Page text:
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How to Enable Automatic Login on Windows if Keyboard doesn't work after Vmware P2V

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Freddy Medina Majetić
Computer professional with more than 5 years of IT project management, system administration and information security experience
A simple method to resolve a "keyboard not working" problem by modifying the Windows registry. This issue can often be encountered after using the VMware vCenter Converter Standalone Agent to perform a Physical-to-Virtual (P2V) conversion process.

The issue


It seems that after using VMware vCenter Converter Standalone Agent to perform a P2V (Physical-to-Virtual) process, the keyboard on the resulting virtual machine may not work.


I tried to track the source of this problem but was unable to find many answers. In fact, I assumed that the source physical machines (notebooks) had external keyboards plugged-in at the time of virtualization. So, in a way, the “internal” keyboards were offline.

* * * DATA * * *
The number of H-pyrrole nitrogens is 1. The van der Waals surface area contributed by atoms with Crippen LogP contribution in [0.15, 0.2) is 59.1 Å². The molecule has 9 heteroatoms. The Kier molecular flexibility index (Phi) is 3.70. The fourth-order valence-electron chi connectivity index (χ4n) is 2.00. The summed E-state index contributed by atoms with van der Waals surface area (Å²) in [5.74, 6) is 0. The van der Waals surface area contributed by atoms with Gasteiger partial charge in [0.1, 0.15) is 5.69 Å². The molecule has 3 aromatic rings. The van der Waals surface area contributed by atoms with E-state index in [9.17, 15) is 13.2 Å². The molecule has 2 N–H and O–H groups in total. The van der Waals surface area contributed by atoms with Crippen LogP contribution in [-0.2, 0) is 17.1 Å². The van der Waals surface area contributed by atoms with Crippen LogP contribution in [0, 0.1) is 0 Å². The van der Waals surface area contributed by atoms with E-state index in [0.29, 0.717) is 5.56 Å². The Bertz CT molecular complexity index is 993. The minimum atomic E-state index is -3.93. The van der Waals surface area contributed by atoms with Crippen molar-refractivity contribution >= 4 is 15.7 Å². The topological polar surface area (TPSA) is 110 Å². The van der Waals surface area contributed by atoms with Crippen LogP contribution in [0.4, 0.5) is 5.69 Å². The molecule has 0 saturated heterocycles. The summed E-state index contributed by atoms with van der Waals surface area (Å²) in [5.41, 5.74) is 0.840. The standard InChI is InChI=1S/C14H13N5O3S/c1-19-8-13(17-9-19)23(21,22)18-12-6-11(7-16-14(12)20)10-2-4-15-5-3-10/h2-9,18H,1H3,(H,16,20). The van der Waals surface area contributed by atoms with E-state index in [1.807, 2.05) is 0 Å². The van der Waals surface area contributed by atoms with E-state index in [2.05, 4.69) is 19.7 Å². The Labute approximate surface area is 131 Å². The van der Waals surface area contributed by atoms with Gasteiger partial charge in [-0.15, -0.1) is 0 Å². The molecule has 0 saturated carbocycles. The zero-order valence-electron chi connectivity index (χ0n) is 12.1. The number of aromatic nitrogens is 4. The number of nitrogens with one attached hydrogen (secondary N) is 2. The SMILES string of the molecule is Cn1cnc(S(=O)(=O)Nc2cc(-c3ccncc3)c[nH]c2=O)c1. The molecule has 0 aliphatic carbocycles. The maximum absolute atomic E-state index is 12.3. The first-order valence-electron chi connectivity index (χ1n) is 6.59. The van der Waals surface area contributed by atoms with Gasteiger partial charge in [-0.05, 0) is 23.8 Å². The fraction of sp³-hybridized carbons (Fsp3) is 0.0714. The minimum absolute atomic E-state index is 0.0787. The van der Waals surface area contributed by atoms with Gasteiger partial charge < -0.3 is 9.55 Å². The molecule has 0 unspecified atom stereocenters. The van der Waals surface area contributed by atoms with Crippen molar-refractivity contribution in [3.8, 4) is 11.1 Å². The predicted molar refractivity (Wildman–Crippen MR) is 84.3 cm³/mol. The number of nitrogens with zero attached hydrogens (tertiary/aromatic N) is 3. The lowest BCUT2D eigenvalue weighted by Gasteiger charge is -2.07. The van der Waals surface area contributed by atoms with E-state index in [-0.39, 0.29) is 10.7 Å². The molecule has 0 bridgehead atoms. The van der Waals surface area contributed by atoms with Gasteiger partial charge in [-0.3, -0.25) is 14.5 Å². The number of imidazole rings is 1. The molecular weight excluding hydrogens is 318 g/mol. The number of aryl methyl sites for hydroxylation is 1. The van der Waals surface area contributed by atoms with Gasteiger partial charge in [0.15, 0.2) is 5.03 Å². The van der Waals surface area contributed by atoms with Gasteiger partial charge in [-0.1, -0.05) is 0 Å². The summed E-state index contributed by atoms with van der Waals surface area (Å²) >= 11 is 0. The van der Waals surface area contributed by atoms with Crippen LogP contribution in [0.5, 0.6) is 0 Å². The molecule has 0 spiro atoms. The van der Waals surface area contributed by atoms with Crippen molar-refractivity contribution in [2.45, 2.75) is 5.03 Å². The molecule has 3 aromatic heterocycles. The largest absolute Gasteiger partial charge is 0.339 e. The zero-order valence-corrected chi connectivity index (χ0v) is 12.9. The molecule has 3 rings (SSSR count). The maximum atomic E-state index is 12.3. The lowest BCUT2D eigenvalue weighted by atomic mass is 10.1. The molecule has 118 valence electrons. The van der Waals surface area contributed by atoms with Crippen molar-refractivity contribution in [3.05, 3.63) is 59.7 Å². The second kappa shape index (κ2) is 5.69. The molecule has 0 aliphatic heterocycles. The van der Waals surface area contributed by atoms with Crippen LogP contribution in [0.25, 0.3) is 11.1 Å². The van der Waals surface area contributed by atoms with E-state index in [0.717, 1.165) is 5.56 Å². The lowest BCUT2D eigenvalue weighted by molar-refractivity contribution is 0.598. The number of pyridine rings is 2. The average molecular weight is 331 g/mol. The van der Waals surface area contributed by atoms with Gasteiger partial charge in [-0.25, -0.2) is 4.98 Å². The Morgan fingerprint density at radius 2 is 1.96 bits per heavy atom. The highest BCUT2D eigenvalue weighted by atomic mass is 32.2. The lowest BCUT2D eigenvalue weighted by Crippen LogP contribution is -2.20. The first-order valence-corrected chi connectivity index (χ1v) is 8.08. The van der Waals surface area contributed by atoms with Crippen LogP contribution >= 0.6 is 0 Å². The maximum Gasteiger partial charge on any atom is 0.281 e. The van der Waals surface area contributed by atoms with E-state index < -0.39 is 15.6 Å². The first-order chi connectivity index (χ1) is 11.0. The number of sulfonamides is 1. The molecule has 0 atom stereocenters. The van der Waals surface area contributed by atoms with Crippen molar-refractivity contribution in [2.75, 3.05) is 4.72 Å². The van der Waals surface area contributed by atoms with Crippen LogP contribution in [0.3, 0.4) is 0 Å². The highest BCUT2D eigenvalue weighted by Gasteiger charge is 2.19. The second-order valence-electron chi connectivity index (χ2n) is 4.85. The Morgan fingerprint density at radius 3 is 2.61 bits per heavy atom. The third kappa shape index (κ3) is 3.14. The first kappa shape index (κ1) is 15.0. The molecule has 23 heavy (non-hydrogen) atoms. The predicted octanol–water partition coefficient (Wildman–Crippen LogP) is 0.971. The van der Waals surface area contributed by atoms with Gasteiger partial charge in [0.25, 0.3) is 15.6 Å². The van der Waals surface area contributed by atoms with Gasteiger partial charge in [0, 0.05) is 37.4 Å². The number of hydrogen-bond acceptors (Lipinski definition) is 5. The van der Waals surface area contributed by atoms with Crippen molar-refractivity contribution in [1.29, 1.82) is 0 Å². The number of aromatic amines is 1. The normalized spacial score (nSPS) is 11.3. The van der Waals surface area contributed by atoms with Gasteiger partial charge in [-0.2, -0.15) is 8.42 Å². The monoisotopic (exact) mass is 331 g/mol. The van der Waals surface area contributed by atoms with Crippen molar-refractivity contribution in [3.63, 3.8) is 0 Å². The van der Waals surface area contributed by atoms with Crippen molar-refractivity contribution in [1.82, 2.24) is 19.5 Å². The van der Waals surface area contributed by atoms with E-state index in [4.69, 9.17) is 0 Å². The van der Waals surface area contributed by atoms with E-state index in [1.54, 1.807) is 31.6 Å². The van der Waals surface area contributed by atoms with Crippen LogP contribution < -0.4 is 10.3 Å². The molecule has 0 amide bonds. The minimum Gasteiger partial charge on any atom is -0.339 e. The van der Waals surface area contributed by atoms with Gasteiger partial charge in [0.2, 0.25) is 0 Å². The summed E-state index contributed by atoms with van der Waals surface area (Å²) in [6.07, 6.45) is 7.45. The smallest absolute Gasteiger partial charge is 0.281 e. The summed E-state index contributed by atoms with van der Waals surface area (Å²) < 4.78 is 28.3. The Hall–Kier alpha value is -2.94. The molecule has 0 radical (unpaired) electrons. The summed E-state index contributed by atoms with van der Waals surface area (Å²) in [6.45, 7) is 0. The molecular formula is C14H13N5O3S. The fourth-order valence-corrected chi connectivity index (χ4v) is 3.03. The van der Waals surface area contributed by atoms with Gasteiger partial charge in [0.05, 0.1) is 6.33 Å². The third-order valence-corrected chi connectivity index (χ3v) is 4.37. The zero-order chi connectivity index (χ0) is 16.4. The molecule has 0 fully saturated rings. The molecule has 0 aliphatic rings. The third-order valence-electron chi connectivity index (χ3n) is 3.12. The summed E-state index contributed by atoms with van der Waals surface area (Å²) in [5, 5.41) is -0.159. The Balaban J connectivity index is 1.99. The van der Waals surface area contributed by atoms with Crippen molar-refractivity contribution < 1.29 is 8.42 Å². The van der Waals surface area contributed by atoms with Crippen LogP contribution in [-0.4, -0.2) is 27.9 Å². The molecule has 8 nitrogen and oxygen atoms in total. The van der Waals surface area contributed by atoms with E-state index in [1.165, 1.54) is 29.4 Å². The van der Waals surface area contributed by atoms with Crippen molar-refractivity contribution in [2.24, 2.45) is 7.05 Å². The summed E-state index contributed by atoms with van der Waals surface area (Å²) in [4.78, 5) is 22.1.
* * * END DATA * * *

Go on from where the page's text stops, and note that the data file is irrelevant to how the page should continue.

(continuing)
Now, after a first boot on the VM and using VMware vSphere Client, I was only able to use the pointer (mouse) in the “Press Ctrl+Alt+Supr” (Ctrl+Alt+Del on an English keyboard) screen of Windows 7.   My first thought was “well, I can use the on-screen keyboard”.



Unfortunately, I found that under certain circumstances, you won't be able to use the on-screen keyboard to send the Ctrl+Alt+Del command sequence, at least not from this screen. The key sequence simply won't have any effect.


One easy way to get around this problem is to change the Windows registry on the affected VM to enable an automatic login (assuming that you know at least one set of credentials – local or domain credentials - previously validated and used in the machine before the P2V conversion).


Changing the registry


Did you know about Windows 7 System Recovery Options?  Basically, it’s a set of tools embedded on a Win7 DVD that you can use for troubleshooting and recovery purposes. One of the tools is the Command Prompt and that it is very useful when you need to make changes to the system (files, directories, etc) without having logged into Windows.